Czech Republic by Amy McMohon

The Highest Mountain in the Czech Republic 

“Oh, Amy, you’re not going to the top, correct? Could some of the students stay with you?”

I looked up from my half-crouch position. I had so collapsed when I finally reached the lone building, high in the Czech mountains, straddling the border of Poland. I had assumed this was the top of Snežka, the highest mountain the Czech Republic.

Now, considering I was a recent transplant from Colorado, and had grown up in the Rockies of Montana, you would think I could easily peak the highest mountain the Czech Republic, which isn’t very high at all, when it comes to mountains. However, I was teaching at an English camp with forty high school students, and yes, while we were in the mountains, I hadn’t been planning on hiking much. Primarily because I assumed I’d be in lessons all day.

I was incorrect.

When I found out everyone was supposed to hike the mountain, I was a little nervous about it—mostly about my shoes. I was not prepared for this.

Still, if a bunch of eighteen-and-nineteen-year-olds, most of whom already smoked (hello, Eastern Europe!), could do it, so could I.

“This isn’t the top?” I asked, faintly. Lenka, the Czech woman leading the camp, pointed silently up. I followed her finger: I could see a very steep trail, lined with ropes, up a steep, bare hill.

“Oh.” I said, faintly.

“So, you’re not going, right? Can these girls stay with you?” Lenka pressed, in the typically blunt fashion of the Czechs.

 “What?” I asked, surprised. “No, of course I’m going to go to the top. I made it this far, didn’t I?”

She eyed me doubtfully—as very fit people are bound to do when looking at lesser-fit people. She didn’t pursue the subject, but informed the students who had wanted to stay behind that they had to come because I was going.

“You must stay with an adult at all times,” she said, to collective groans.

I was treated to a few annoyed stares. I ignored these—after just a few months of teaching, I was growing impervious to the annoyance of my students—and decided this was a perfect educational moment.

Before I’d actually become a teacher, I’d assumed my lessons would be a beautiful blend of book knowledge and real-life lessons. I’d assumed I would be radiantly secure in my place as a change maker. I’d assumed my students’ faces would alight with their grasp of the language and their love of learning. Although I love teaching, it is rarely any of these things—but there are enough of these moments to keep you coming back. Although I don’t always inspire the love (or attention) I hope, I know, like any teacher worth their salt, when to seize a teaching moment and run with it.

Even if these girls didn’t remember me, or any of the English I’d been painstakingly trying to teach them, they would remember this. They would remember that they had made it to the top of the highest mountain in the Czech Republic.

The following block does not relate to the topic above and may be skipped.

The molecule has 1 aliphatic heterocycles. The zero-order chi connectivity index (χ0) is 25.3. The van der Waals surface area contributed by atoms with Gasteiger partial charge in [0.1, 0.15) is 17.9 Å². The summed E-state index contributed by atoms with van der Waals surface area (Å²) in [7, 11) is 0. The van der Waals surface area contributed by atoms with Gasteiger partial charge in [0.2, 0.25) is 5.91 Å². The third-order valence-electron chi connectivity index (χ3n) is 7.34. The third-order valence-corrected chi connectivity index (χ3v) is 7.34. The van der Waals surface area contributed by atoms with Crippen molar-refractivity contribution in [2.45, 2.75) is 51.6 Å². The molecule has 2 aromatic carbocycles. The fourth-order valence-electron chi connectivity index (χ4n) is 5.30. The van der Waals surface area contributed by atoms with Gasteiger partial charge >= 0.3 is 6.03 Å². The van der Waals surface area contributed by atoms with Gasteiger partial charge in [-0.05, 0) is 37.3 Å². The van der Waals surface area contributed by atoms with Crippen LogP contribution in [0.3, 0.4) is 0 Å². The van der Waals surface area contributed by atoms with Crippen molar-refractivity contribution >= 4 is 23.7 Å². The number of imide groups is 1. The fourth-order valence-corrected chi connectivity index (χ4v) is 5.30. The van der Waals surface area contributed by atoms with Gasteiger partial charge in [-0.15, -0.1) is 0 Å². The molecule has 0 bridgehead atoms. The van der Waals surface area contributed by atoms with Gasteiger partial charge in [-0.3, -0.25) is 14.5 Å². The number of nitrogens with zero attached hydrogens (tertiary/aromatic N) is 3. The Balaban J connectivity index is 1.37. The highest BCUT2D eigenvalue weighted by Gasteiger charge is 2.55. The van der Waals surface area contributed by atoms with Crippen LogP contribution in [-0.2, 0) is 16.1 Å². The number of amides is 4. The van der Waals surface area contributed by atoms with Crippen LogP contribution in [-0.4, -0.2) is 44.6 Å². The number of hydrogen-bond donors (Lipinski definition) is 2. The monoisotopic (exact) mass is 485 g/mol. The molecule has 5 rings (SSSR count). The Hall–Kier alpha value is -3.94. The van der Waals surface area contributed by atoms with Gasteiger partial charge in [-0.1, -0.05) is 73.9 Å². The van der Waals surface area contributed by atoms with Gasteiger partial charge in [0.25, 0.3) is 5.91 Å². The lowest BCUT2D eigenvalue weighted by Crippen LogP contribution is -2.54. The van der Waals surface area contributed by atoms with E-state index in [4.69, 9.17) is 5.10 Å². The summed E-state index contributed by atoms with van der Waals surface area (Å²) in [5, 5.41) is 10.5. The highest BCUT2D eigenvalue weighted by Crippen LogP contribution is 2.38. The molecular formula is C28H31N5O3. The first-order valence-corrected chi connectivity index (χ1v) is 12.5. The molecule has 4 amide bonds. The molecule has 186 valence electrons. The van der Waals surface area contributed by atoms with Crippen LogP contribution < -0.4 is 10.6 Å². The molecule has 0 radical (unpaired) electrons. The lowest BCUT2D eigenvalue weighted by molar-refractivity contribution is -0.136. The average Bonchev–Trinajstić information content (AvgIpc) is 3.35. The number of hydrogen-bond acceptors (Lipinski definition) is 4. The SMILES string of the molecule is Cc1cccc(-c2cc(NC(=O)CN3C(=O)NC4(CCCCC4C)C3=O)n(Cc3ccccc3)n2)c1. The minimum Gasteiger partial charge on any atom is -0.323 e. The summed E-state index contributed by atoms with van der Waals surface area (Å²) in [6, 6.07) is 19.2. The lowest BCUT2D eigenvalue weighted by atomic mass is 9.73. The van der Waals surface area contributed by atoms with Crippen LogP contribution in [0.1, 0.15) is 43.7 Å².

“Let’s do this!” I cried, trying to muster up enthusiasm while fighting for air. The five girls who had wanted to stay eyed me warily—the others had already followed Lenka, who set a brisk pace, aided by her shock-proof walking poles and well-worn hiking boots

“Let’s get pumped!” I said, a little louder, clapping my hands. One girl cringed away from me.

I was used to this type of response from teenagers. As I have more experience teaching younger elementary students, I tend to skew either way too young for teenagers, or lose my head and try to treat them like my peers.

Still, I turned and headed up the path, yelling for them to join me and checking to make sure they did.

My legs defied my loud and cheerful voice. They seemed about to freeze in rebellion, and my knees buckled. Luckily, I had reached the beginning of a steep switchback, lined with climbing ropes, so I grabbed one.

I pasted a smile on my face and looked back at my charges, thinking they would be straggling behind me.

Nope. They were directly on my heels, looking annoyed that I had stopped. I soldiered on. Each step grew to be agony, and I was truly concerned my legs would give out. The teenagers on my heels—and my determination to show them they could make it to the top—were the only things that drove me.

“One foot in front of the other!” I yelled back, using precious breath and regretting it instantly.

I looked back, hoping to catch some more air, and all five girls were still right there—several of them barely winded.

“Almost there,” I panted, turning, and seeing this was true. “We can do this!” I yelled one more time, for myself as much as for them.

One last push—ignoring my screaming calves—and we joined the group.

 “Smile!” Lenka shouted, sticking a camera in our faces. The rest of the class, around thirty-four of them, were all watching us, silently.

I have never seen that picture, thankfully.

While I tried to not to collapse, I took in the views. In one direction, the green, softly rolling hills of Poland stretched out before me. The other way, the forest started abruptly at the bottom of this section of trail and stretched down to a small village in a deep valley.

As we posed with the rest of the class for a group shot, I heard one of my charges say near me, “I did it! I didn’t think I could.”

I felt a glow—this was exactly what I had hoped! It was worth every numb muscle, to help one girl think that she could do it.

“Now I get a beer,” she said, satisfactorily.

“What?” I cried.

She looked at me. “Didn’t you hear this morning? Lenka promised we could stop for a beer at that pub, on the way back, if we made it to the top of Snežka.”

“I did not know about that,” I said.

If I had, I might have moved a little faster.

Bio: Amy McMahon has lived all over the world, from China to Czechia, teaching and telling stories along the way. She currently lives in Montana with her husband and baby daughter, where she is an emerging writer.

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